So this is your chance: discover what you know by saying something that can’t be said any other way, and, of course, let your weird out! We’ll closely examine—as writers who are looking to steal their secrets—short stories from O’Conner and other literary giants in this genre, both classic and contemporary. We’ll undertake exercises to develop your characters, push your plot lines, and make your dialogue do good and gritty work. We’ll engage in class critique. Come prepared to read and to write—lots and lots of each! You’ll write three short stories, try your hand at microfiction, introduce your classmates to a literary journal with fantastic short fiction, and turn in a final portfolio of roughly 30 radically revised pages.
So come discover what you know, and let the truth set you strange…
English 282: “American Ethnic Literature” (focus on Asian American Literature) – Tu/Th 12:00-1:20PM with Dr. Cho
Asian American Identity? The birth of the fortune cookie? A people group which profoundly shaped immigration and naturalization laws? The “hula-hula” dance, palm trees, and pineapples? The earliest known date of Asian migration to the US (1565, if you can believe it)? Japanese American internment? The origins of Korean adoption? The origins of surfing? Why TV shows Gilligan’s Island, Fantasy Island, and Lost were set in the Pacific? A Japanese American Black Panther? The origins of the term “Asian American?” Asian American Civil Rights leaders? Interested? See you soon…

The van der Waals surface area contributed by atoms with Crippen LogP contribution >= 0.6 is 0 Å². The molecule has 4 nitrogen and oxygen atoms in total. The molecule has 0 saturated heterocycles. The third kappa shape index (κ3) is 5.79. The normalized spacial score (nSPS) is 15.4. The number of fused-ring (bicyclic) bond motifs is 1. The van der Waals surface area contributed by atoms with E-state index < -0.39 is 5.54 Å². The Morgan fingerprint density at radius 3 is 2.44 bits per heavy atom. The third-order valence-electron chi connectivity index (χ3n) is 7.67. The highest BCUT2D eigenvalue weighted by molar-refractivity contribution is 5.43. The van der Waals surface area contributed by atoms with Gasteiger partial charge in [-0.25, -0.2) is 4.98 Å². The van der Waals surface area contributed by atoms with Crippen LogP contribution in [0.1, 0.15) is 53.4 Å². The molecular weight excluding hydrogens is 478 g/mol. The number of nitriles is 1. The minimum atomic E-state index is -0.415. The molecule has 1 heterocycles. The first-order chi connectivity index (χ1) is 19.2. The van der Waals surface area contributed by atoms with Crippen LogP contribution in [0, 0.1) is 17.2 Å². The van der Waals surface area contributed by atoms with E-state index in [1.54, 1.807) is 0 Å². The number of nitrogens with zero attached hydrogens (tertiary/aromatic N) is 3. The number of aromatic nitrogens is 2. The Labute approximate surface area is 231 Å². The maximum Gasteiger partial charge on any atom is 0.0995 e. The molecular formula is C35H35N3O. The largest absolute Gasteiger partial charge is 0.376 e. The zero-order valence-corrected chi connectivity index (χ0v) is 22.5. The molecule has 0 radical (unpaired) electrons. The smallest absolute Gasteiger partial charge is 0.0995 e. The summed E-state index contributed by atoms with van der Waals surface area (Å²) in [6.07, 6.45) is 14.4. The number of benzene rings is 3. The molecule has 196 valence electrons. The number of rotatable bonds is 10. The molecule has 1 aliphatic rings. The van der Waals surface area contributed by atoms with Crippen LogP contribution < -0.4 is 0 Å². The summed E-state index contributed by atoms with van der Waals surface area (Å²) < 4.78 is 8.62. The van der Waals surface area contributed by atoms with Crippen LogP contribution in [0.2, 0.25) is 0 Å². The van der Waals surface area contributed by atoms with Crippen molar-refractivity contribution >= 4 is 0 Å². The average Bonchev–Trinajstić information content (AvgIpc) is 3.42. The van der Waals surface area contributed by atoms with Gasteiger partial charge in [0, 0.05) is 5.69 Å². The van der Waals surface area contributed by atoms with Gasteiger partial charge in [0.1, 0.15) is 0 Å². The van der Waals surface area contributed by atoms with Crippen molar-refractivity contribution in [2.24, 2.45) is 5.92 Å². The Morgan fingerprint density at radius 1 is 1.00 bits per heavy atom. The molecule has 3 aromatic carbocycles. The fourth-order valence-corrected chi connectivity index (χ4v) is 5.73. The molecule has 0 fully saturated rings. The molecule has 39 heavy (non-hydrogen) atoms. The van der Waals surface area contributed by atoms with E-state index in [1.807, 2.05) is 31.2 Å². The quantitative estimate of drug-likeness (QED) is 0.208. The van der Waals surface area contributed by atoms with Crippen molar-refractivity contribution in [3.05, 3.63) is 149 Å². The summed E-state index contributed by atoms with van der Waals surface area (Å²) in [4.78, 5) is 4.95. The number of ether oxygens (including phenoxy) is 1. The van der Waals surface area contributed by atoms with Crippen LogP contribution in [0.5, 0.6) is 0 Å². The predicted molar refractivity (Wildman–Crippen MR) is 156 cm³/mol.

English 375: “Young Adult Ethnic American Literature” – Tu/Th 12:00-1:20 with Dr. Montaño
In this course, we will analyze Ethnic American literature for young adults. The goal will be to explore a wide range of perspectives, from a young girl growing up in Chicago who refuses to be perfect; a young boy growing up wondering which parts are Chinese and which American; two stories about Hispaniola (one Dominican and the other Haitian); and two surrealismo novels of young adults caught between worlds as well as familia.
This course will emphasize critical issues surrounding the renaissance of multicultural literature. Due to the novel nature of this approach, time and weight will be given to questions of intercultural production, intertextuality, historicism, and diversity in America. By exploring literature for young adults in this manner, we hope to raise fundamental questions over the very essence of our world and how we see it.
Extensive reading and discussion required, as well as written responses through various critical perspectives, multimedia presentations, and a larger final project. Meets Hope College GLD credit.
English 455-01: “Advanced Poetry” – Tu/Th 9:30-10:50 with Dr. Peschiera
Poetry is at the absolute, razor-sharp, leading edge of art. It’s also where everyone goes to express and recall profound emotion. It is popular and populist, and also elite and exclusionary. How can it be both? We’ll answer that question. You’ll write poems and talk about poems, writing for both popular and elite purposes, thinking about how your poetry can fill both spaces. We’ll discuss structure, rhythm, and sound, all while further developing your poet’s voice. You’ll print a small collection of your work. We’ll have writers and song writers visit us in person and on video chat, and watch videos about our poetry and poetics. But mostly you’ll talk about each other’s work every day, and read poems and essays about poetry. Sharpen the pencils, refill the pens!